DESPITE six years of a brutal war against illegal drugs waged by the previous Duterte administration, the menace still exists today. And so it was reassuring to hear the new Marcos administration commit to the campaign and improve its approach.
At a press briefing last week, Secretary Benjamin “Benhur” Abalos Jr. of the Department of the Interior and Local Government said, “The drug war will be pursued relentlessly in accordance with the oath I will be taking and the basis of the Constitution.” He added that he also planned to join some raids, to show his support for law enforcers.
The police are likely to face stiff resistance as they had before. When Rodrigo Duterte won the presidency in 2016, the Philippines was at the cusp of becoming a narco state. Back then, nine out of 10 barangay or villages had been infiltrated by drug syndicates. Even though Mr. Duterte failed to eradicate the illicit drug problem during his term, the war on drugs did make a noticeable dent. But as has been said in this space, what happens after he steps down?
Obviously, large drug busts remain common in news reports these days. And according to data from the Dangerous Drugs Board, 1.67 percent Filipinos between ages 10 and 69 use illegal substances. The Philippine Drug Enforcement Agency (PDEA) said 36.6 percent of the 42,045 villages have yet to be cleared of illegal drug operations. That comes out to 15,388 barangay, which is still a lot but fewer than in 2016.
Worldwide, 5.5 percent of people between 15 and 64 years old have used drugs at least once a year, according to the United Nations Office on Drugs and Crime. It also estimates that drug trafficking is valued at about $32 billion.
For its part, the Philippines is considered as a critical transshipment point, as well as a destination for large shipments of illegal drugs, mostly shabu, or methamphetamine. Also, smuggling remains rampant in the country because of its long coastlines and weak border control.
On the positive side, the Marcos government has announced its plan to continue the campaign against illegal drugs. Those substances not only ruin the youth and derail their lives, as the previous president used to say. Illegal drugs also sap labor productivity, primarily because of lost labor participation, taking time out for treatment, imprisonment and premature death.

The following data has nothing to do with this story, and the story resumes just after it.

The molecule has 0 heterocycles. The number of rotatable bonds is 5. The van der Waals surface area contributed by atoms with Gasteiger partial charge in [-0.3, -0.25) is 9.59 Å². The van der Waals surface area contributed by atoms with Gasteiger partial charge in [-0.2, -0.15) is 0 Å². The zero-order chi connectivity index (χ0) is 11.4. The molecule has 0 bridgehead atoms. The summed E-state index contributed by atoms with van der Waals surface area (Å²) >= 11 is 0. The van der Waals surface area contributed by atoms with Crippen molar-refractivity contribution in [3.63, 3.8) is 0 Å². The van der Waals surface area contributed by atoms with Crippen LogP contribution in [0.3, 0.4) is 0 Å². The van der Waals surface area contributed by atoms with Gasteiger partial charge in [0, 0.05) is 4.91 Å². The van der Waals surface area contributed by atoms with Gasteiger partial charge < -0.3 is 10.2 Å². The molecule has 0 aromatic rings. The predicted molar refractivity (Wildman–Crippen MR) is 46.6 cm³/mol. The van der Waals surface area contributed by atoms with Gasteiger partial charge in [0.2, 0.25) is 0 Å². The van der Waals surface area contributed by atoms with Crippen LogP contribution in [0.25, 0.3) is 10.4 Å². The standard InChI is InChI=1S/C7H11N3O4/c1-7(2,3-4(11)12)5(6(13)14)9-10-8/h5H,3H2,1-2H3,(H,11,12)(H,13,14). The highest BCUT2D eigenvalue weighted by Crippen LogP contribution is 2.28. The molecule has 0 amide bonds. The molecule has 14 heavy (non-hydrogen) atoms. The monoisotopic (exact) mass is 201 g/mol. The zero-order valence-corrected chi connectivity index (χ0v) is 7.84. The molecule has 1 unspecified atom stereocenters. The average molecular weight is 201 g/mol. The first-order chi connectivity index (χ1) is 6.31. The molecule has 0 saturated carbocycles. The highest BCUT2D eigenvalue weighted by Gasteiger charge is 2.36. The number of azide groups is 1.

The government hopes to mix things up. For starters, Mr. Abalos said there should be more convictions in drug cases. He added that in many instances, courts dismiss cases because of some technicality. He said that simple changes can be done, citing a practice in Mandaluyong City where his wife is the current mayor. The mayor assigned a city hall official to be a designated witness to assist in drug cases, which has contributed to the prosecution of drug dealers there, the secretary explained.
“Aside from the law enforcement aspect, we should get to the root causes of the anti-illegal drugs problem and address all of these things in collaboration with other agencies of the government and stakeholders–—unemployment, education, family and a host of other issues.” Mr. Abalos even suggested that there should be more sports programs and other activities for young Filipinos to make them less accessible to illegal drug peddlers and other criminals. He also said that he was looking at other preventive measures. These new methods should resonate with the critics of the previous government who have been calling for an alternative to hard measures.
To be fair to Mr. Duterte, however, most Filipinos supported his campaign against illegal drugs, even though many were troubled by the vigilante killings. In fact, the former president left office with unusually high approval and job satisfaction ratings.
Those survey numbers still baffle political pundits and journalists, but there may be a simple explanation. Perhaps most people were just exasperated by the drug crimes and incidence of abuse that they became tolerant of extreme measures.
Hopefully, Mr. Abalos and others in the new government can back up their public statements by continuing to press forward. Because clearly, the drug syndicates are still in business.
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